With summer starting to fade to fall, the Penn Museum gladly says goodbye to the heat and discomfort of this past summer. The Archives would like to send off the season in the right way, with a look back at how the museum used to deal with its visitors during the heat (operative words: used to).
Tucked away in a box in the corner of the archives is an unfiled memo, dated May 16, 1957, from the Educational Department of the museum to the director, Froelich Rainey and Charles Wiley, the building superintendent. Students and teachers had been complaining about the heat, even fainting on occasion. Noting that “while it is true that poor breakfast habits and nervousness could cause the students to feel weak”, the Education Department recommended that the museum throw open its windows and arrange for electric fans around the galleries to help alleviate the problem.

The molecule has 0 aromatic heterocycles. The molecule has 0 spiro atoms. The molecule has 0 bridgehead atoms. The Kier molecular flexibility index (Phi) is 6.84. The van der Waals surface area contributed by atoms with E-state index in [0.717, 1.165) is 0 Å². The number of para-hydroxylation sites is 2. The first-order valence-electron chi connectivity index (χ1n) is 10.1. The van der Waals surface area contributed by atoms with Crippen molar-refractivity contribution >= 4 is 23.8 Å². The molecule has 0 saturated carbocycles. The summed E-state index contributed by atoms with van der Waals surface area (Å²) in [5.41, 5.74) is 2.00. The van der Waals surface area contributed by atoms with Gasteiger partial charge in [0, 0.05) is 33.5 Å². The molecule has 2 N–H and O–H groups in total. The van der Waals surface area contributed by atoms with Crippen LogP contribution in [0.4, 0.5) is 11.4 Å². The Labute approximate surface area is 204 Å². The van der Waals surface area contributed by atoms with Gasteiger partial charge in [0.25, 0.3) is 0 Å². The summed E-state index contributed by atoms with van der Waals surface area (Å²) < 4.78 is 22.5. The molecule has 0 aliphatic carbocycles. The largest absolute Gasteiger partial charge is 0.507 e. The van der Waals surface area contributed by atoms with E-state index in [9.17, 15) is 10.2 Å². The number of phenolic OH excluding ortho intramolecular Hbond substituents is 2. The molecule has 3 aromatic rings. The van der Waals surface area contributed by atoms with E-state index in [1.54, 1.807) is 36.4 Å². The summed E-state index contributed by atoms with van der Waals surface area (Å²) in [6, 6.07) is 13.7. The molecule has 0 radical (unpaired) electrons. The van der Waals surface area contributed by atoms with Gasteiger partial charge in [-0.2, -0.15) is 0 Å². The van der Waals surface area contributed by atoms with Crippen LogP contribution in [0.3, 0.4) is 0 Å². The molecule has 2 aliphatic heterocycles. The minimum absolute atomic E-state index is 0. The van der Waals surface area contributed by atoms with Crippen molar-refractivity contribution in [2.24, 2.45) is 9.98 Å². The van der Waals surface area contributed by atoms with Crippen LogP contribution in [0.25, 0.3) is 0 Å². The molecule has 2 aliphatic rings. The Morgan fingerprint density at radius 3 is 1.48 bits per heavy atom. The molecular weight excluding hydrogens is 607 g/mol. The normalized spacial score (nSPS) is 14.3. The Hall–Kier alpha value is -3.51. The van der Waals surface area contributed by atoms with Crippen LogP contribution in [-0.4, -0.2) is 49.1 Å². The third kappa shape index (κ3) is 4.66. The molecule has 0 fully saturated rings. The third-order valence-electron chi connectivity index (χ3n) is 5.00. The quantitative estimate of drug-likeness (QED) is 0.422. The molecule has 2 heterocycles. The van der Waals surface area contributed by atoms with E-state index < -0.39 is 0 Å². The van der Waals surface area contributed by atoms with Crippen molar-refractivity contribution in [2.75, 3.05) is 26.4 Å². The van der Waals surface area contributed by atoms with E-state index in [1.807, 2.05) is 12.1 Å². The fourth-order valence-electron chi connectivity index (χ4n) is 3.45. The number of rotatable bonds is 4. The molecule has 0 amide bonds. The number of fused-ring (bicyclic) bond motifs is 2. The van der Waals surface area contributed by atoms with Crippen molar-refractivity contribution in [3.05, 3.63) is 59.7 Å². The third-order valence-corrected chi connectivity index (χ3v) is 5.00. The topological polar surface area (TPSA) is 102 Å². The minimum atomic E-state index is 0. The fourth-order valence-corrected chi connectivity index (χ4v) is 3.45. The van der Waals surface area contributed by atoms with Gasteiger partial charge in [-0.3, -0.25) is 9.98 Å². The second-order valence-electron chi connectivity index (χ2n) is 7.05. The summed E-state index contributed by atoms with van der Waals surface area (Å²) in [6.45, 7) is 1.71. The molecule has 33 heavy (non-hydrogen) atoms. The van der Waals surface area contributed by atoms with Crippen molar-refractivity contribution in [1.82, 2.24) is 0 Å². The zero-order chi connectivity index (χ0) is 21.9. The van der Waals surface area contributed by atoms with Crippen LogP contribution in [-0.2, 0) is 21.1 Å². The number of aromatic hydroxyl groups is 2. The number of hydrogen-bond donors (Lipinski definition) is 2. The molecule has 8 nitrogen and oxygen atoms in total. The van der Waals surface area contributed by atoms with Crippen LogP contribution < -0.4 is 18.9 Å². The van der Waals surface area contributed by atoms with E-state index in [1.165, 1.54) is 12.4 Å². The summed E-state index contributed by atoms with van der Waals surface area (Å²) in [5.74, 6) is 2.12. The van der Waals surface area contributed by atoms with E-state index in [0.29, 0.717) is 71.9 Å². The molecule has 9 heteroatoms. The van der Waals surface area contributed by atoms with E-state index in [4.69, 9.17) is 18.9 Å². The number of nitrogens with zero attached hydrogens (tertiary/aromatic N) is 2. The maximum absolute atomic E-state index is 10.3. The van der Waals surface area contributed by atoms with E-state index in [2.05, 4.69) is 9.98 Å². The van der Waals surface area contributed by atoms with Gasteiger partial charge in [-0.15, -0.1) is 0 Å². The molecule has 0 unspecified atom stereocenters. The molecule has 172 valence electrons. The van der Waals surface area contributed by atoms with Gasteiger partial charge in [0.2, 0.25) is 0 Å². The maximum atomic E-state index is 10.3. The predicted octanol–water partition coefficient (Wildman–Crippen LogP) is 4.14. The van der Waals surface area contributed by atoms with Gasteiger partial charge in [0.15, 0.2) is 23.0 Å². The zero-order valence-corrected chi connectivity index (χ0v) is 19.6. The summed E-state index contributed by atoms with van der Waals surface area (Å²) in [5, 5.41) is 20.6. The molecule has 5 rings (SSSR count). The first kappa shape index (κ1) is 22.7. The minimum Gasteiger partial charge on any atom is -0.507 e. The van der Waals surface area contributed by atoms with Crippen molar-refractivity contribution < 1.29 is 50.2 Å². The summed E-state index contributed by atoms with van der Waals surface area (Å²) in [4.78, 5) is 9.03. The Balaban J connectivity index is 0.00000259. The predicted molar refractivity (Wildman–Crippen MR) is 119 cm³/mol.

With the “number of fainting spells” increasing, the museum turned to a common reviving agent to help those who had fainted. Together with this memo were found two bottles of “aromatic spirits of ammonia”, more commonly known as smelling salts. Accompanying the smelling salts is a copy of the American Red Cross First Aid Text-Book.
It is good to know that the museum was prepared should anyone have fainted. Today we are able to cool the museum better than ever. With fall right around the corner, temperatures dropping, and the museum cooling off, there’s no better time to come visit the Penn Museum.